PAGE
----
The second named storm of August battered Britain with unseasonably strong winds and heavy rain today – signalling the end of summer and a washout end to staycations across the country.
Storm Francis brought gusts of more than 50mph overnight ahead of expected 70mph speeds this morning and a month’s worth of rainfall in just a few hours, causing chaos for commuters and holidaymakers.
Campers, especially those trying to make the most of the last week of the school holidays at the coast, were prepared for the worst, with warnings over trees being uprooted and power lines downed by the high winds.
It comes after chaos in London last night, with drivers forced to wade through waterlogged roads as drains struggled to clear the rain fast enough – and other motorists swerved into the path of oncoming traffic.
Severe wind and rain weather warnings have been put in place by the Met Office for much of the UK today, with the storm arriving from the Atlantic overnight and travelling eastwards before reaching the North Sea tomorrow.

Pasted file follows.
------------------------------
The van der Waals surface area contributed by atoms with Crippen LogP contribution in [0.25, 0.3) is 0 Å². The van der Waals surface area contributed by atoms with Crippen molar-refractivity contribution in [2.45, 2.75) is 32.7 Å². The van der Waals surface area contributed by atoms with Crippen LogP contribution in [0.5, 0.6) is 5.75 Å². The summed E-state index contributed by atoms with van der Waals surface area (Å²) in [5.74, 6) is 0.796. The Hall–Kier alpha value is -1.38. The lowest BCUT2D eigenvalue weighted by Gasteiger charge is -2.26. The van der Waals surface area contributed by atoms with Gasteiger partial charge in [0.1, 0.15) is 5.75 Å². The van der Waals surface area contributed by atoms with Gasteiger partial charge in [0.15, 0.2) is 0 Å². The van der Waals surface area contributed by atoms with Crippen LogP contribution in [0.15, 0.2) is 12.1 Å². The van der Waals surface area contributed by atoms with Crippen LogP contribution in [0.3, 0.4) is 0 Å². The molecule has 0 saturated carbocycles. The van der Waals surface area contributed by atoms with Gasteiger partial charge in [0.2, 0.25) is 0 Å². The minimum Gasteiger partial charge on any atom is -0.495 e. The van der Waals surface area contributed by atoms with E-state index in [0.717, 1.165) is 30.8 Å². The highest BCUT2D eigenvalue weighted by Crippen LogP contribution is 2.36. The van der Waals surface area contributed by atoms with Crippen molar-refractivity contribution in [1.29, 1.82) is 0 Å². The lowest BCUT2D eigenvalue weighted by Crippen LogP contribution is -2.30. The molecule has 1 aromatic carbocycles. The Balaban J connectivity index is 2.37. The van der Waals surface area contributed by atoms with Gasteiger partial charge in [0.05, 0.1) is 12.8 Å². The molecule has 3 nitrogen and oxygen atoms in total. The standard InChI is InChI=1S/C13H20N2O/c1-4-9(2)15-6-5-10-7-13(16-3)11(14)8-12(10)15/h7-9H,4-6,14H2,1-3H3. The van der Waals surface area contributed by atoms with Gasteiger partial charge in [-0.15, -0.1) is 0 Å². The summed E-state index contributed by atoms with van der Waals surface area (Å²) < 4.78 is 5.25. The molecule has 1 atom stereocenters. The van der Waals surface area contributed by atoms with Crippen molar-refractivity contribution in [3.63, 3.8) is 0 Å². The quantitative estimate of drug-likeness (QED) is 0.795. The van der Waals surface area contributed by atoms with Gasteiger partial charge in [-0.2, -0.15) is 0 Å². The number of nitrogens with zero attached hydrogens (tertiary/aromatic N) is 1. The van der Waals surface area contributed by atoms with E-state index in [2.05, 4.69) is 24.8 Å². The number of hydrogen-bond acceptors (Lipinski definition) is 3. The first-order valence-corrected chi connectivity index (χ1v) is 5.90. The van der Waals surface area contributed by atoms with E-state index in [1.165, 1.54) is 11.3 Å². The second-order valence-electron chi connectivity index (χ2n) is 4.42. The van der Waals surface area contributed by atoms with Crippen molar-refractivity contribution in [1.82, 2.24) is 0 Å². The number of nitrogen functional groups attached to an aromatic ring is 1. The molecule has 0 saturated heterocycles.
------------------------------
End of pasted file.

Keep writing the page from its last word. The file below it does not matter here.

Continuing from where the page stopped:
The gusts could cause ‘danger to life’ from flying debris, damage to buildings and disruption to travel services, forecasters said as they issued a wind warning running for 24 hours from 9am this morning.
The rain is expected to be heaviest in Northern Ireland and south-west Scotland, where up to 3.5in (90mm) could fall – well above the monthly August average of 2.8in (70mm) – bringing a risk of localised flooding.
A woman shelters from the heavy rain under an umbrella in Liverpool city centre this morning as Storm Francis hits the UK
Flooding at the 15th century Dipping Bridge in Merthyr Mawr, near Bridgend, South Wales, saw police close the road today